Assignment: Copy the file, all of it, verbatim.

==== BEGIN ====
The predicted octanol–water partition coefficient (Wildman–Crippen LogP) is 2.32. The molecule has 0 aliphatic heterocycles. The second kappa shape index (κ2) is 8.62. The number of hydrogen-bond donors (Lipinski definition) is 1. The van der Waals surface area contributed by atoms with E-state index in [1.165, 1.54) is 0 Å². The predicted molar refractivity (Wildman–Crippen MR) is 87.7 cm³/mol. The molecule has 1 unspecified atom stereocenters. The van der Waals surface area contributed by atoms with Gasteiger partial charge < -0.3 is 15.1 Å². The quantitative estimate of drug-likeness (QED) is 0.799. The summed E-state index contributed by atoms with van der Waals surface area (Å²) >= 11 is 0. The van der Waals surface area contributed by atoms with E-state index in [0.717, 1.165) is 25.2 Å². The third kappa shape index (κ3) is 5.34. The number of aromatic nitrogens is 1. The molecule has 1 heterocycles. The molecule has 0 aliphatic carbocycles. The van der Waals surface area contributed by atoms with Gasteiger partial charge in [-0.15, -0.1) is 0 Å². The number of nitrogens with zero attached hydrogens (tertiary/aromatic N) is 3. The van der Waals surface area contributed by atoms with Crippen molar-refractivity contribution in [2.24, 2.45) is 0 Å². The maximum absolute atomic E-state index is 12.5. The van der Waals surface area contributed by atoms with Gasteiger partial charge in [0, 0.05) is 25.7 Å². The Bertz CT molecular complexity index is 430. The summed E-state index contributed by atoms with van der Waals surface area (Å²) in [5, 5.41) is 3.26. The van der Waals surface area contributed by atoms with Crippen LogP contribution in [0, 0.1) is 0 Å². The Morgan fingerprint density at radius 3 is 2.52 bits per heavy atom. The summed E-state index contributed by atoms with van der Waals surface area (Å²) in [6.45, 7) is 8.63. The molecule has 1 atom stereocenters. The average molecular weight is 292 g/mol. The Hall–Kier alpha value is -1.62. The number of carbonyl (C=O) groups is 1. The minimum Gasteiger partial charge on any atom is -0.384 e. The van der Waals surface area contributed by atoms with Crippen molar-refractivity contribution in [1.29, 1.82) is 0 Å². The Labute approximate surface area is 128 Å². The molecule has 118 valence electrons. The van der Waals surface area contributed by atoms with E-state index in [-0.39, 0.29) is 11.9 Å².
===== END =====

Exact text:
The predicted octanol–water partition coefficient (Wildman–Crippen LogP) is 2.32. The molecule has 0 aliphatic heterocycles. The second kappa shape index (κ2) is 8.62. The number of hydrogen-bond donors (Lipinski definition) is 1. The van der Waals surface area contributed by atoms with E-state index in [1.165, 1.54) is 0 Å². The predicted molar refractivity (Wildman–Crippen MR) is 87.7 cm³/mol. The molecule has 1 unspecified atom stereocenters. The van der Waals surface area contributed by atoms with Gasteiger partial charge < -0.3 is 15.1 Å². The quantitative estimate of drug-likeness (QED) is 0.799. The summed E-state index contributed by atoms with van der Waals surface area (Å²) >= 11 is 0. The van der Waals surface area contributed by atoms with E-state index in [0.717, 1.165) is 25.2 Å². The third kappa shape index (κ3) is 5.34. The number of aromatic nitrogens is 1. The molecule has 1 heterocycles. The molecule has 0 aliphatic carbocycles. The van der Waals surface area contributed by atoms with Gasteiger partial charge in [-0.15, -0.1) is 0 Å². The number of nitrogens with zero attached hydrogens (tertiary/aromatic N) is 3. The van der Waals surface area contributed by atoms with Crippen molar-refractivity contribution in [2.24, 2.45) is 0 Å². The maximum absolute atomic E-state index is 12.5. The van der Waals surface area contributed by atoms with Gasteiger partial charge in [0, 0.05) is 25.7 Å². The Bertz CT molecular complexity index is 430. The summed E-state index contributed by atoms with van der Waals surface area (Å²) in [5, 5.41) is 3.26. The van der Waals surface area contributed by atoms with Crippen LogP contribution in [0, 0.1) is 0 Å². The Morgan fingerprint density at radius 3 is 2.52 bits per heavy atom. The summed E-state index contributed by atoms with van der Waals surface area (Å²) in [6.45, 7) is 8.63. The molecule has 1 atom stereocenters. The average molecular weight is 292 g/mol. The Hall–Kier alpha value is -1.62. The number of carbonyl (C=O) groups is 1. The minimum Gasteiger partial charge on any atom is -0.384 e. The van der Waals surface area contributed by atoms with Crippen molar-refractivity contribution in [1.29, 1.82) is 0 Å². The Labute approximate surface area is 128 Å². The molecule has 118 valence electrons. The van der Waals surface area contributed by atoms with E-state index in [-0.39, 0.29) is 11.9 Å².